It’s always interesting for me to hear what athletes are up to after their playing careers have ended. Today I’ll take a look at four quarterback greats.
Then…Bart Starr was quarterback for the Green Bay Packers from 1956-71, winning five NFL Championships and named MVP of the first two Super Bowls. He earned four Pro Bowl selections and was inducted into the Pro Football Hall of Fame in 1977. After his playing career, Starr was the head coach of the Packers for nine seasons from 1975–83 and compiled a 52–76–3 record.
Now…Today, Starr resides in Alabama and runs Healthcare Realty Management. He is co-founder of the Rawhide Boys Ranch, a place which assists boys in trouble. He’s also a popular sports motivational speaker.
Then…Archie Manning played for the New Orleans Saints from 1971 – 82. In 1972 he led the league in pass attempts and completions, and in 1978, he was named the NFC Player Of The Year by UPI. He was selected to the Pro Bowl in 1978 and 1979. He went on to conclude his career with the Houston Oilers (1982-1983). He ended his 13-year career having completed 2,011 of 3,642 passes for 23,911 yards and 125 touchdowns. His 2,011 completions ranked 17th in NFL history upon his retirement.
Now…Today, Manning is best known as the father of NFL stars Payton and Eli. He resides in New Orleans and travels around the country as a sports motivational speaker. He’s also served as a spokesperson for numerous companies, including UPS and Mastercard.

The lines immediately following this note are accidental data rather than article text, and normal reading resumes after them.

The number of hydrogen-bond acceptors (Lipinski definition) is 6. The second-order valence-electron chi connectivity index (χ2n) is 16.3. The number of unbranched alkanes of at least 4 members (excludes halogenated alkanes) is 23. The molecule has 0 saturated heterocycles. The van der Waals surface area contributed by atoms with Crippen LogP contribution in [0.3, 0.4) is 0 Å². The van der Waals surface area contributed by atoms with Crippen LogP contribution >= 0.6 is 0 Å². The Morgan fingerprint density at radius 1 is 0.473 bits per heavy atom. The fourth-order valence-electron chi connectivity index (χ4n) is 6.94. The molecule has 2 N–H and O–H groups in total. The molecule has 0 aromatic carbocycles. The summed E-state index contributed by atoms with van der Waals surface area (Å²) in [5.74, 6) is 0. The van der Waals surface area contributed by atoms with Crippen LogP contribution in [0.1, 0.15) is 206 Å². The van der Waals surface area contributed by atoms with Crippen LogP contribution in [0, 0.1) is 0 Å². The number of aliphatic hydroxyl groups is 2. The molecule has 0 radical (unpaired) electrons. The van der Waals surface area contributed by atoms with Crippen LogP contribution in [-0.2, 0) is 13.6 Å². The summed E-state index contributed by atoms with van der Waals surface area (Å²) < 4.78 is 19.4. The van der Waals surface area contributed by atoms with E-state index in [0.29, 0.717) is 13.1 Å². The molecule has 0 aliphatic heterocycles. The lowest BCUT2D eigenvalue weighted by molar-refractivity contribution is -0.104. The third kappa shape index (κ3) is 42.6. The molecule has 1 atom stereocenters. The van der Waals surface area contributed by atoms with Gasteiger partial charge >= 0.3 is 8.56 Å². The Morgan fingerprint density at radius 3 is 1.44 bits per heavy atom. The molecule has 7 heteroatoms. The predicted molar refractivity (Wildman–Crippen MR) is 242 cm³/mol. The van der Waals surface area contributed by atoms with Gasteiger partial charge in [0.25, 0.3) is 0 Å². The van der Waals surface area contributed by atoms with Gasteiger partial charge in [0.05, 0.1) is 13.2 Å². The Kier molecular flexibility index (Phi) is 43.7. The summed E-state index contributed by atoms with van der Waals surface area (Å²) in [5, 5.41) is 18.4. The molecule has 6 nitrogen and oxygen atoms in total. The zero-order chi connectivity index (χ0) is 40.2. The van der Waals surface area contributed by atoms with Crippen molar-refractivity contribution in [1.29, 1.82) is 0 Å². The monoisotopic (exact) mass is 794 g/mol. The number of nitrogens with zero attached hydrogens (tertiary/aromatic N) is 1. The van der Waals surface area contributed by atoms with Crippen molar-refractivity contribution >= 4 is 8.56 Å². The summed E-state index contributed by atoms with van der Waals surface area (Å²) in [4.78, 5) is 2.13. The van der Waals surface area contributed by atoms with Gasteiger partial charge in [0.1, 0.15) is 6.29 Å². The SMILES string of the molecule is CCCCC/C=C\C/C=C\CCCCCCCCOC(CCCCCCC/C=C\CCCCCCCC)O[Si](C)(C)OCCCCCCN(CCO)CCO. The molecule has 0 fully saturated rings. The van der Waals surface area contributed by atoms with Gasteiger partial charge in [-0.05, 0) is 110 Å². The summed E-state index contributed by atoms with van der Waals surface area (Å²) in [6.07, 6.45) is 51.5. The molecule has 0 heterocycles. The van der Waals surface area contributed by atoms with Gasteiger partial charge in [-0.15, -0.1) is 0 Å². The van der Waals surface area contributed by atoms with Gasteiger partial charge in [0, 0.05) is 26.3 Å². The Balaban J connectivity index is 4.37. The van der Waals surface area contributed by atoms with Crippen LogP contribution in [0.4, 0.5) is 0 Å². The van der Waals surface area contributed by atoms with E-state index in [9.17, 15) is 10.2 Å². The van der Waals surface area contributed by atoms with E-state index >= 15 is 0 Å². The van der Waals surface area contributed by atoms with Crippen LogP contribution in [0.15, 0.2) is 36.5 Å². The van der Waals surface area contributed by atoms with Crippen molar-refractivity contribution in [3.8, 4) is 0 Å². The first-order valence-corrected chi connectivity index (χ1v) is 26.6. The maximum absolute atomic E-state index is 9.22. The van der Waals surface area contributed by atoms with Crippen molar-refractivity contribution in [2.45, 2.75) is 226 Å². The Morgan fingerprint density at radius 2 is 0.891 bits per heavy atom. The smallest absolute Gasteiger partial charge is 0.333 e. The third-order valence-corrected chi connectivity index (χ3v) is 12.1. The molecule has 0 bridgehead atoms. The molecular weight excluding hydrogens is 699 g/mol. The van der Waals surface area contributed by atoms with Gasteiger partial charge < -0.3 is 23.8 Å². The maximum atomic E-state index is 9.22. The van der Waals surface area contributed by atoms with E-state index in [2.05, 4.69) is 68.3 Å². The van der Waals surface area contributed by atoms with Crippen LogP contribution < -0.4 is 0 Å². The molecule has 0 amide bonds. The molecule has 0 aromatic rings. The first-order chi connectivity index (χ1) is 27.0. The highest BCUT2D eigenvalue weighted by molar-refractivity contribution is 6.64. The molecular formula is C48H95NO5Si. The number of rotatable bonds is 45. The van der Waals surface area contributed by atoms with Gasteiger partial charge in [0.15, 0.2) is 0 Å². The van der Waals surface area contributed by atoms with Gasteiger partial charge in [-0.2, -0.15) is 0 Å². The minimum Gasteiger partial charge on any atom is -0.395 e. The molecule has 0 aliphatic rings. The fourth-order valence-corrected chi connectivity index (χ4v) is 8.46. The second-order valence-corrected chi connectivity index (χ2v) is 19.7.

Then…One of the most prolific passers in NFL history, Dan Fouts led the NFL in passing yards four times and ended his career with 40,000 yards, the third player to surpass that mark. He led the Chargers to the playoffs from 1979 – 82 and twice to the AFC Championship. His career high of 4,802 passing yards during the 1981 season was an NFL record at the time. He was a six-time Pro Bowl selection and was elected to the Pro Football Hall of Fame in 1993.
Now…Fouts lives in Oregon and has enjoyed a successful college and NFL broadcasting career with CBS, ABC and ESPN. He was an analyst on Monday Night Football alongside Al Michaels and Dennis Miller for two seasons beginning in 2000.
Then…After an illustrious career at Navy in which he won the 1963 Heisman Trophy, Roger Staubach helped the Cowboys become “America’s Team”. He led the Cowboys to four Super Bowl appearances, its first title in 1972 and a second one in 1978. He was named MVP of the 1972 Super Bowl and became the first of four players to win both the Heisman Trophy and Super Bowl MVP. When he retired in 1980, Staubach was the highest rated passer of all time at 83.4. The six-time Pro Bowler was inducted into the Pro Football Hall of Fame in 1985.
Now…Staubach has enjoyed as much success off the field as he did on it. Residing in Dallas, he started The Staubach Company, one of the largest commercial real estate companies in the country. He served as CEO of the multi-billion dollar company until he stepped down in 2007. The next year, the company was sold to Jones Lang LaSalle for $613 million.